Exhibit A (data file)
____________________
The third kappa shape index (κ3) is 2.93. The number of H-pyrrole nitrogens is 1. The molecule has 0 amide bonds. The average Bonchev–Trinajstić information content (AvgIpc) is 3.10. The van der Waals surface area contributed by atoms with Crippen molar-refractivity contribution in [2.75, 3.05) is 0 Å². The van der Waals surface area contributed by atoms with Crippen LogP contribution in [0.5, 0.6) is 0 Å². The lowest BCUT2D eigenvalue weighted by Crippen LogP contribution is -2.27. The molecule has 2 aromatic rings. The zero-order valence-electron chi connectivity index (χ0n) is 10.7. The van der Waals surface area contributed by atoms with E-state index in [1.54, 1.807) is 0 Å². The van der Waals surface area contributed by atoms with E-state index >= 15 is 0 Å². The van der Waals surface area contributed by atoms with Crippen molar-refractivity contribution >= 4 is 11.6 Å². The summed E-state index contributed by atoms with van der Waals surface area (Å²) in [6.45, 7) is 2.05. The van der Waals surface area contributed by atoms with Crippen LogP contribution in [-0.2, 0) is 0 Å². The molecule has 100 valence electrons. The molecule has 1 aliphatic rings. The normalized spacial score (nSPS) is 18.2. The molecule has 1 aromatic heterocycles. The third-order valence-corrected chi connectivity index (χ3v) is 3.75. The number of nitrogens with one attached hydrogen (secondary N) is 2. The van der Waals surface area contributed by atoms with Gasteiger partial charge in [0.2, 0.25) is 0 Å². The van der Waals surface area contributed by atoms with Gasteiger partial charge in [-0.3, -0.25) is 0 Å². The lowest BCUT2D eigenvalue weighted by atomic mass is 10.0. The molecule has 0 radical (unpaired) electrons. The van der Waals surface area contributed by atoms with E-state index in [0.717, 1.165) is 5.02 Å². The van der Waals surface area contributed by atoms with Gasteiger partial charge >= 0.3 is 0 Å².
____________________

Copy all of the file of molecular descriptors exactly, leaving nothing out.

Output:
The third kappa shape index (κ3) is 2.93. The number of H-pyrrole nitrogens is 1. The molecule has 0 amide bonds. The average Bonchev–Trinajstić information content (AvgIpc) is 3.10. The van der Waals surface area contributed by atoms with Crippen molar-refractivity contribution in [2.75, 3.05) is 0 Å². The van der Waals surface area contributed by atoms with Crippen LogP contribution in [0.5, 0.6) is 0 Å². The lowest BCUT2D eigenvalue weighted by Crippen LogP contribution is -2.27. The molecule has 2 aromatic rings. The zero-order valence-electron chi connectivity index (χ0n) is 10.7. The van der Waals surface area contributed by atoms with E-state index in [1.54, 1.807) is 0 Å². The van der Waals surface area contributed by atoms with E-state index >= 15 is 0 Å². The van der Waals surface area contributed by atoms with Crippen molar-refractivity contribution >= 4 is 11.6 Å². The summed E-state index contributed by atoms with van der Waals surface area (Å²) in [6.45, 7) is 2.05. The van der Waals surface area contributed by atoms with Crippen LogP contribution in [-0.2, 0) is 0 Å². The molecule has 100 valence electrons. The molecule has 1 aliphatic rings. The normalized spacial score (nSPS) is 18.2. The molecule has 1 aromatic heterocycles. The third-order valence-corrected chi connectivity index (χ3v) is 3.75. The number of nitrogens with one attached hydrogen (secondary N) is 2. The van der Waals surface area contributed by atoms with Gasteiger partial charge in [0.2, 0.25) is 0 Å². The van der Waals surface area contributed by atoms with Gasteiger partial charge in [-0.3, -0.25) is 0 Å². The lowest BCUT2D eigenvalue weighted by atomic mass is 10.0. The molecule has 0 radical (unpaired) electrons. The van der Waals surface area contributed by atoms with E-state index in [0.717, 1.165) is 5.02 Å². The van der Waals surface area contributed by atoms with Gasteiger partial charge >= 0.3 is 0 Å².